Pakistan to Iran, don’t mess with Sunni Arab countries

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Farid Ghadry

Nine coalition countries, led by Saudi Arabia, launched on Thursday surprise air strikes against the Houthi terrorists in Yemen resulting in the killing of its top leadership. Iran backs secretly the Houthis the way it backs Hezbollah openly. In response to the surprise air strikes, Iran condemned the military operations and demanded their immediate halt.

The coalition, anchored by Saudi Arabia, Pakistan, Egypt and the GCC countries (Oman excluded) as well as Jordan and Morocco, has deployed a considerable array of land, air, and naval forces to include 185 jet fighters (100 by Saudi Arabia alone) and naval ships provided by Pakistan and Egypt. Additionally, Saudi Arabia deployed 150,000 soldiers on its 1,800Kms borders with Yemen. No one yet knows the military mission of the foot soldiers deployment.

The U.S., for its part, is backing this new coalition by providing intelligence and creating a joint U.S. Saudi task force to coordinate the details of the campaign. It is notable to mention here that while it is sound for this White House to support Decisive Storm, this administration has yet to reconcile between assisting Iran backed militias in Iraq and fighting them in Yemen. Obama’s foreign policy simply defies logic.

The fact Pakistan is joining the Arab countries for the first time in such a military campaign is a significant development that should give Tehran a pause over its dangerously adventurous policies. Pakistan commands the seventh largest army in the world and is a nuclear power. For the Mullahs in Iran, Pakistan’s direct involvement reads, “Don’t mess with Arab countries”.

The last time Saudi Arabia took a leading role in any military campaign was during ‘Desert Storm’, which, in 1991, dislodged Saddam Hussein from Kuwait. The Kingdom takes very seriously any decision to use force; the Houthi terrorists, backed by Iran, seem to have gone too far in testing the resolve of King Salman to protect Saudi southern borders from Iranian influence.

It is also important to note that this is the first major offensive posture the Arab countries take against Iranian terror directly. Ever since Obama came to power, Iran has been on a rampage occupying Arab capitals and engaged in deadly sectarianism. ‘Decisive Storm’ is Arab patience with Iran running out.

Iran is going to respond by doing what it does best: Terrorize. Saudi Arabia and any of the coalition countries run the risk of Tehran activating terror cells to respond to the frontal attack against their Houthi proxy in Yemen. It seems, though, as if the calculated risks any of these coalition countries run in not being spared Tehran’s wrath are dwarfed by the risks of letting Iran run amok in the region. If it were not for Barack Obama, ‘Decisive Storm’ would have started much sooner in Syria, which would have weakened Iran considerably and spared the lives of tens of thousands of Syrians.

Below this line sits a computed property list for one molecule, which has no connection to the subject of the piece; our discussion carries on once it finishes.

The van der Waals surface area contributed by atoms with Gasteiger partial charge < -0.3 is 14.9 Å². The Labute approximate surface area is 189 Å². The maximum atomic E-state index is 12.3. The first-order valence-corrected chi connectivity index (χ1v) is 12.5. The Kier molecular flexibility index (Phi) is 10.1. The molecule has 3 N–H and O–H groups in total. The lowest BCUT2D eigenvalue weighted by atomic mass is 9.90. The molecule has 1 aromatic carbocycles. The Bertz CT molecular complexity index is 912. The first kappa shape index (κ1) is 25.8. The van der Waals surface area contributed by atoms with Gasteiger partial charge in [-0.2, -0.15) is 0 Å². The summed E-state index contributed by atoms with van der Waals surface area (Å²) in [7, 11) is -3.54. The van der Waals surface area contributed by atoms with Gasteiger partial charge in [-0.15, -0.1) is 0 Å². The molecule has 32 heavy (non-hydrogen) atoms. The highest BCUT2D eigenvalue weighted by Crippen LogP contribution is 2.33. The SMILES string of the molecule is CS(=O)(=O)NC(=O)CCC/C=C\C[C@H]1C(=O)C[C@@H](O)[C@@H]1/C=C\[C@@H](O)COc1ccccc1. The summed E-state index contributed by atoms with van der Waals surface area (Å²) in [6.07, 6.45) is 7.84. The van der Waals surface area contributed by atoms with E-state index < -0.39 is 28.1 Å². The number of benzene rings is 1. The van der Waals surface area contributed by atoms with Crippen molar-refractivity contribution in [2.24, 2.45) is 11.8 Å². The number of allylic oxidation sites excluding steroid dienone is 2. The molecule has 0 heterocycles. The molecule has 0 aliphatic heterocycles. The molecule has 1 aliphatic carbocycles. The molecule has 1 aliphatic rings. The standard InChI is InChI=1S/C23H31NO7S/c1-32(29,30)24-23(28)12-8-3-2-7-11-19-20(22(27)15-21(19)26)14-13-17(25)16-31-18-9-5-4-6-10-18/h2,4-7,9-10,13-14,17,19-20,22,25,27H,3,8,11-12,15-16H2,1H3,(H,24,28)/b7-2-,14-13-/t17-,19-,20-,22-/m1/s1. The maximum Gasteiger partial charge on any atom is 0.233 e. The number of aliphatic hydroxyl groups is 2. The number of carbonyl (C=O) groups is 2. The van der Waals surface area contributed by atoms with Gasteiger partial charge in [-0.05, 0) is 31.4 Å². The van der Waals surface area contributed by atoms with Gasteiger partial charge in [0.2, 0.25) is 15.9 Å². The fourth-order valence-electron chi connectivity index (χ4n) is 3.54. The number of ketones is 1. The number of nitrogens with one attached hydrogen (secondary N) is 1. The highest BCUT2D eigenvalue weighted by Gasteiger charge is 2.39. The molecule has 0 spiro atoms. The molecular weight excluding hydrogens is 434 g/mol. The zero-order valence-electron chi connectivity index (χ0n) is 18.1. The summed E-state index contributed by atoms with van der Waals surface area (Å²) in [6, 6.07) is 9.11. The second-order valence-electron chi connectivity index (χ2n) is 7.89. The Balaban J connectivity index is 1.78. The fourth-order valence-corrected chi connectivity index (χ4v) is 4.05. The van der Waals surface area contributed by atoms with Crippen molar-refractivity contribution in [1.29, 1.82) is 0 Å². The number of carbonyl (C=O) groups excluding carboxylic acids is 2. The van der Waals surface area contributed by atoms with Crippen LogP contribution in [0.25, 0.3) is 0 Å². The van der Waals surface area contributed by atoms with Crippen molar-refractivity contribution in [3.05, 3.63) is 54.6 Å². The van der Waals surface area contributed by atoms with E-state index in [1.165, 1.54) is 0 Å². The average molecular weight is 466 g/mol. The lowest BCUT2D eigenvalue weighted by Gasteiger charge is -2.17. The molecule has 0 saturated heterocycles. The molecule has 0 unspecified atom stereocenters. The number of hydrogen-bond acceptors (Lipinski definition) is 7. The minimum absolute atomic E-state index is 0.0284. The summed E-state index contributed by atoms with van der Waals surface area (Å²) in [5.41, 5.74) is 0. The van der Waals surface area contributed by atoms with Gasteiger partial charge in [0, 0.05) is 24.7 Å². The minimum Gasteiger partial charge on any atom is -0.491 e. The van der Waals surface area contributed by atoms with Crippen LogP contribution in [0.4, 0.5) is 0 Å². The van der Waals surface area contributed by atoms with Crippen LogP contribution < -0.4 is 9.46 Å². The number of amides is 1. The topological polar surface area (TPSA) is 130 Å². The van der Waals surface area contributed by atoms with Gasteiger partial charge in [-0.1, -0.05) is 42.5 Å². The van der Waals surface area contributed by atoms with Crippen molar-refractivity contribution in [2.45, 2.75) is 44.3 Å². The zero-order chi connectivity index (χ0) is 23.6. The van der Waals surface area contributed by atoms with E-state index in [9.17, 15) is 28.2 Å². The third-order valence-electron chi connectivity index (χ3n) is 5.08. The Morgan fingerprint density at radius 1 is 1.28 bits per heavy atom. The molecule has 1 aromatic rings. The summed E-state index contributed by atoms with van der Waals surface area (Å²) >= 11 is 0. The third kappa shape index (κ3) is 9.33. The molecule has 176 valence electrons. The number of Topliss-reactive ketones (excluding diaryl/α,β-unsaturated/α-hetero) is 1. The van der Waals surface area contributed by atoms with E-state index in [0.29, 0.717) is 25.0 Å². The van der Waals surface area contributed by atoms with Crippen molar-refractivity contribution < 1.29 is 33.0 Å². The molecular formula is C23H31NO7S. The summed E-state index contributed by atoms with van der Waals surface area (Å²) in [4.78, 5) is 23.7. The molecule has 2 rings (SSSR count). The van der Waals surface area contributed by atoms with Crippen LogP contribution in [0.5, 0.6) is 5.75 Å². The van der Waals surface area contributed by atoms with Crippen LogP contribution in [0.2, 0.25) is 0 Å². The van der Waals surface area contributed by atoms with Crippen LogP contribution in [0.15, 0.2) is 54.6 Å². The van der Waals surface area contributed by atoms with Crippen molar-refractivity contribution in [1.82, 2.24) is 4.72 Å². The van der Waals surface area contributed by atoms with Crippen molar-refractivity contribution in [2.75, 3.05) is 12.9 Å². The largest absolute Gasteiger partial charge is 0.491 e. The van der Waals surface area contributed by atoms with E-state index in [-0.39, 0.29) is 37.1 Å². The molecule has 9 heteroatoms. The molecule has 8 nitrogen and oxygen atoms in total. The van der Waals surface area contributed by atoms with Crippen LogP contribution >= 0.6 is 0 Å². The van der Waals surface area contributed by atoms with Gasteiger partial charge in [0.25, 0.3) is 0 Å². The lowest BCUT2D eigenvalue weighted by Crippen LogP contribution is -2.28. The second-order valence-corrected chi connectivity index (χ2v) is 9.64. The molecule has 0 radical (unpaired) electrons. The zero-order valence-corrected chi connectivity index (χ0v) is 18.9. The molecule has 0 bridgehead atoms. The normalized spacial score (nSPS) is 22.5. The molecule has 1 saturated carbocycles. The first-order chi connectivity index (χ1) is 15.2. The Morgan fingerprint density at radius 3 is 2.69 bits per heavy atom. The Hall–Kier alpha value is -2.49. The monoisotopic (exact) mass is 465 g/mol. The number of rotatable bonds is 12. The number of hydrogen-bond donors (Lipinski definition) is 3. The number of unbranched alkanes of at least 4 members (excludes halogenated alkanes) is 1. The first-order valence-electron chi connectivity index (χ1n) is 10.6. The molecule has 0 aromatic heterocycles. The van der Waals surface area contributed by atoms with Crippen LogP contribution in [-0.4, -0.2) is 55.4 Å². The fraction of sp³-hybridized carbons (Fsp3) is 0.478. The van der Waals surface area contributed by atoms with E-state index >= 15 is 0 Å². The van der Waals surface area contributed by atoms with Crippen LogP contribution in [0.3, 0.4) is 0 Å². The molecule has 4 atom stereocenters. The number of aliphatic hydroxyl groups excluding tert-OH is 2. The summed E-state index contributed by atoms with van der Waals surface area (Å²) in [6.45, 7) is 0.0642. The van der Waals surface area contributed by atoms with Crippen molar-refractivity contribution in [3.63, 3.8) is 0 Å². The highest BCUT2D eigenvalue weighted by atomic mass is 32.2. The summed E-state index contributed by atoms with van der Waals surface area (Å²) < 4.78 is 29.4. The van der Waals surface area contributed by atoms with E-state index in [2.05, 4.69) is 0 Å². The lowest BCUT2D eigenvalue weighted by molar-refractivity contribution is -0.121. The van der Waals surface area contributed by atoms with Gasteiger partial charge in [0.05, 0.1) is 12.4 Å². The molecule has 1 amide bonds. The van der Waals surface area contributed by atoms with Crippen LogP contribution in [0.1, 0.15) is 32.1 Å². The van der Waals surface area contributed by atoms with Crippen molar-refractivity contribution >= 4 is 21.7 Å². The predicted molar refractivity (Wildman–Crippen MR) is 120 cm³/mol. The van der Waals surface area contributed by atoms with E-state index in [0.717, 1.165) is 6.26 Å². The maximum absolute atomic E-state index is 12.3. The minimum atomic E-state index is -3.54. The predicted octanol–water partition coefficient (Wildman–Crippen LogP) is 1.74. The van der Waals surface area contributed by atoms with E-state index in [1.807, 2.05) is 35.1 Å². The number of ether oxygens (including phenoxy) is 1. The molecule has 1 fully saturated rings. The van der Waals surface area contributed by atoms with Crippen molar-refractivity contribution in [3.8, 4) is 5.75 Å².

In the meantime, crude oil futures were up 3.6%. They traded past the $49 a barrel mark. Prices rose $2 past the $58 a barrel price point; neither is enough to benefit Iran.

‘Decisive Storm’ is intended to halt Iran’s advances in the region. Winning against the Houthi terrorists will have positive implications for all U.S. allies.

To Stop Iran’s Bomb, Bomb Iran

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FOR years, experts worried that the Middle East would face an uncontrollable nuclear-arms race if Iran ever acquired weapons capability. Given the region’s political, religious and ethnic conflicts, the logic is straightforward.

As in other nuclear proliferation cases like India, Pakistan and North Korea, America and the West were guilty of inattention when they should have been vigilant. But failing to act in the past is no excuse for making the same mistakes now. All presidents enter office facing the cumulative effects of their predecessors’ decisions. But each is responsible for what happens on his watch. President Obama’s approach on Iran has brought a bad situation to the brink of catastrophe.

In theory, comprehensive international sanctions, rigorously enforced and universally adhered to, might have broken the back of Iran’s nuclear program. But the sanctions imposed have not met those criteria. Naturally, Tehran wants to be free of them, but the president’s own director of National Intelligence testified in 2014 that they had not stopped Iran’s progressing its nuclear program. There is now widespread acknowledgment that the rosy 2007 National Intelligence Estimate, which judged that Iran’s weapons program was halted in 2003, was an embarrassment, little more than wishful thinking.